Growing the Right Lavender

Maybe I'm alone here, but I get really enamored with plants at the nursery and sometimes forget to do my homework. In this case, I saw a tag that said "French Lavender" and assumed my garden would smell like Provence. Uh, not quite.

Let's start out by saying, one thing all lavender loves is a sunny, open spot with well-draining soil. These plants are drought tolerant and pest resistant. If you have very clay soil, amending it with some sand and mulch will help immensely with drainage and keep your lavender plants happy.

The lavender I planted (pictured above) is French lavender (L. dententa) and is known for its showy foliage and purple blooms, but isn't particularly fragrant. It has a very clean, green scent to it, but certainly not the scent we have come to associate with the name. It can grow to nearly 3 feet in height and is mostly planted for decorative purposes. I tend to have trouble slowing down, so I thought that growing lavender to cut and bring indoors would be a good way to encourage relaxation. Obviously I was pretty bummed out when I realized I had planted the wrong variety.

English lavender is what we most commonly associate with the lavender fragrance and for culinary purposes. It can grow 2 to 3 feet in height and commonly has medium purple flowers (though some varieties have pink, white or blue flowers). If you're planning on using your lavender for cooking or craft projects, the English varieties are the way to go.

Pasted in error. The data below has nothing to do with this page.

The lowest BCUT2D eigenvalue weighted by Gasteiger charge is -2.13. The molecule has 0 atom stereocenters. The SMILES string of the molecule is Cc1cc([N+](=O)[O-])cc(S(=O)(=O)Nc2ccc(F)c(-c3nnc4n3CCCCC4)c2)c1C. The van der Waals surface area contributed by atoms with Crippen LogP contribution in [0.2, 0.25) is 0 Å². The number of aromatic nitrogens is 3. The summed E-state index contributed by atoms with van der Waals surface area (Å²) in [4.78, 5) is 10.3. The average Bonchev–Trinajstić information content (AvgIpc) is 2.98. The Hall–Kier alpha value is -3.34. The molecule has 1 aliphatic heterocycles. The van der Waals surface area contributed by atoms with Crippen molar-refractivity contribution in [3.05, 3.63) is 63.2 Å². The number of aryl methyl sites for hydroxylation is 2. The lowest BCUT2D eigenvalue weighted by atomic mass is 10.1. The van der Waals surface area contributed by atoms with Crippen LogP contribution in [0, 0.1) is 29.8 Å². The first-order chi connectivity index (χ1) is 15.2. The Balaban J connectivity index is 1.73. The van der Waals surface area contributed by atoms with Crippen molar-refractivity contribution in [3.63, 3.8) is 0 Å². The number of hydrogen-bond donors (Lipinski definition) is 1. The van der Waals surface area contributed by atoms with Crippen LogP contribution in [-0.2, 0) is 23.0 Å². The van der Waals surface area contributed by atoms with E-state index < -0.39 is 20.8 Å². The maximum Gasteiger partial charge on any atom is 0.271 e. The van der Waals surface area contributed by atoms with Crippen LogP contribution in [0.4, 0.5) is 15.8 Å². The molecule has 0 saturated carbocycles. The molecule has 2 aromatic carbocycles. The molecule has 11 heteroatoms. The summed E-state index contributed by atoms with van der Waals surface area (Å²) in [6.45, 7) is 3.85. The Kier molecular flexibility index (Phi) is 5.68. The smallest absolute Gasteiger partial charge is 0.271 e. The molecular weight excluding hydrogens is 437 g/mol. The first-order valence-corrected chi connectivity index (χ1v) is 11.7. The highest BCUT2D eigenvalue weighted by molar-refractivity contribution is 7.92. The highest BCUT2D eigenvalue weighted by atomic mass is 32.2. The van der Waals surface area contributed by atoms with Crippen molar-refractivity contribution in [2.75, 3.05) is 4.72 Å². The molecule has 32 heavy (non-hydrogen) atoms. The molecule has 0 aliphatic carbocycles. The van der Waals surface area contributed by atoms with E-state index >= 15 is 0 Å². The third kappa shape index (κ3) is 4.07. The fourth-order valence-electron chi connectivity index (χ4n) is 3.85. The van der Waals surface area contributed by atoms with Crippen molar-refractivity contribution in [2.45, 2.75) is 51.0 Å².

Spanish lavender has deep purple pinecone-shaped flowers and silver grey foliage. They're great for more humid climates and have a piney, clean fragrance...but not quite the typical scent we associate with lavender. They are often confused with French lavender, but these blooms are more intensely colored. They grow 1 1/2 - 2 feet tall and require pruning after the flowers fade.

For the sweetest of all the English lavenders, Martha Stewart recommends Hidcote lavender. Two more fragrant varieties are Provence lavender (Lavandula x intermedia 'Provence'), which despite its name, hails from Canada and Grosso lavender (Lavandula x intermedia 'Grosso').

Be sure to check what will work best in your hardiness zone, but this should be a good primer so you don't repeat my mistake!

(Image: Michelle Chin)

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